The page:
Tunnel visionThe world's longest tunnel to open 15 October

Published 9 September 2010

At 57 kilometers, the Gotthard tunnel, connecting Zurich and Milan, will be the world’s longest tunnel; constructing the tunnel, which opens on 15 October, required the excavation of m an estimated 24 million tons of rock at a cost of $9.5 billion

Constructing an underground tunnel like the Gotthard, which at fifty-seven kilometers long will be the longest worldwide, is a feat of engineering. The challenges of boring such a rail tunnel, which will witness its final breakthrough on 15 October, have been many, and Mother Nature has sometimes made life difficult along the way.

The Gotthard Base Tunnel will be the most important element of the new flat rail link through the Alps. Rising no higher than 550 meters above sea level, the height of the capital Bern, it will reduce the route from Zurich to Milan by one and a half hours.

“For such a huge project you have to construct from different sites because if you start at one portal and then on the other end, you need 20 or more years for the construction of the entire system,” Heinz Ehrbar, chief construction officer with the contractor AlpTransit, told swissinfo.ch. “So we have had in total five different main sites which are in the north, Erstfeld and Amsteg, then in the centre, Sedrun and then Faido and Bodio on the other end.”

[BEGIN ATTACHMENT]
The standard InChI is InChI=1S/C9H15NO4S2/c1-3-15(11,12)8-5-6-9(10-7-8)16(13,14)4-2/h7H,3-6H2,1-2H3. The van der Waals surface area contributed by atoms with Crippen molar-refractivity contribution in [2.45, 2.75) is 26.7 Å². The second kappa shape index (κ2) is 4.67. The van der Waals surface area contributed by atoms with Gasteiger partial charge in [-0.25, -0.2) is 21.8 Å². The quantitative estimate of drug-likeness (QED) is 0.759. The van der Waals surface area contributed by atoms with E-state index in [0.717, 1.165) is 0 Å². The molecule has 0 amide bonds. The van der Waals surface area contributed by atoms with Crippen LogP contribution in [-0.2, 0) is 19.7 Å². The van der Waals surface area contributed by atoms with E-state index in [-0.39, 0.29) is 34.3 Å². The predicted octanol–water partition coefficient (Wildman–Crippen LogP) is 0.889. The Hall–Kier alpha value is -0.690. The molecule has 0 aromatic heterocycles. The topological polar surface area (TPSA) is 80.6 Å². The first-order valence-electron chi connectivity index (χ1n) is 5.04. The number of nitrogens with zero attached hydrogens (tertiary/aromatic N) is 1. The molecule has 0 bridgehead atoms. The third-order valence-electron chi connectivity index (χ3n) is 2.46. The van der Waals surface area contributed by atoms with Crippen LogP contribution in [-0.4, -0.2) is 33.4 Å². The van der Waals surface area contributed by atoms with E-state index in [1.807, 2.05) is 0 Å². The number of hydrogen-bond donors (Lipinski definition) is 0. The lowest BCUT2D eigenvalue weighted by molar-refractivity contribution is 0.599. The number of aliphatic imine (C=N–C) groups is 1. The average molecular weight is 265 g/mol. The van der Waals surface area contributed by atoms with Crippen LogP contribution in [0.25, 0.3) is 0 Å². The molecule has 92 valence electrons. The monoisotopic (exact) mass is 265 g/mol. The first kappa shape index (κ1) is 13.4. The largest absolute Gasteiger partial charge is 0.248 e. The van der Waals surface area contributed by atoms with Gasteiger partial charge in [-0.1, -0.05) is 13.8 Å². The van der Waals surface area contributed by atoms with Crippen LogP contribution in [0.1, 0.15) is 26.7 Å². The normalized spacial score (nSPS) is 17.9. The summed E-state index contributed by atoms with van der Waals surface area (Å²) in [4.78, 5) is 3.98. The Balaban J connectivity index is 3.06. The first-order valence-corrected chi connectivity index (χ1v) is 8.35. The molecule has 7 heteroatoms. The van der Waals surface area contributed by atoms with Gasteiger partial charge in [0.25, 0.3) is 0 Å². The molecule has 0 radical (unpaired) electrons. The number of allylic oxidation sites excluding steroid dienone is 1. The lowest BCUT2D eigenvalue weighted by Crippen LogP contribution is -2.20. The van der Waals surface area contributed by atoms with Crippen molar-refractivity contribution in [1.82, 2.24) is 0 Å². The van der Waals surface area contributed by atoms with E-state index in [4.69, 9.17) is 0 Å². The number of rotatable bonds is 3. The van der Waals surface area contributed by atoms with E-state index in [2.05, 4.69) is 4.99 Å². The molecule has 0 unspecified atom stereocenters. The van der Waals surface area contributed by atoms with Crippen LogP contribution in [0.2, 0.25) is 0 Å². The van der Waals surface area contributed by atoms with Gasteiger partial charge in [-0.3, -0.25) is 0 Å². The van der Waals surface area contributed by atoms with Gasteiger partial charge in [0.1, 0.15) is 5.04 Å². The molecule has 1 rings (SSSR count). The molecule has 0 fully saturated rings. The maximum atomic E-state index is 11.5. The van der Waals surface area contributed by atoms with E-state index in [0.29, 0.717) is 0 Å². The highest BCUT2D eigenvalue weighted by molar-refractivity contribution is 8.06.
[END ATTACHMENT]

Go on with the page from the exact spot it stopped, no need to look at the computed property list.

These five sites have cut the tunneling time by half. The tunnel is due to open, once it has been fully kitted out, in 2017.

Tunnel vision

The base tunnel is made up of single tubes which are joined every 312 meters with connecting galleries. Trains can change tunnels at the multifunction stations at Sedrun and Faido, which contain ventilation equipment as well as safety and signaling systems.


There are also emergency stop stations every twenty kilometers from where people can escape and be evacuated in the event of a fire or accident.

To make the tunnel, drill and blast methods and giant tunnel boring machines (TBMs) have been used, with TBMs doing around 60 percent of the work.

An estimated 24 million tons of rock will have been excavated on completion of the SFr9.74 billion ($9.5 billion) tunnel.

Kalman Kovari, an emeritus professor of tunneling at the Federal Institute of Technology Zurich and consultant to the project, says that tunneling is not quite as mystical as its reputation. It is simply an engineering activity using natural formations as its material.

No mystery

“Many people think we are exposed to the complete arbitrariness of nature, but this is not correct,” Kovari explained.


Geologists and rock mechanics experts make detailed surveys of the area. The best route is decided and the tunnel is then designed by a group of experts.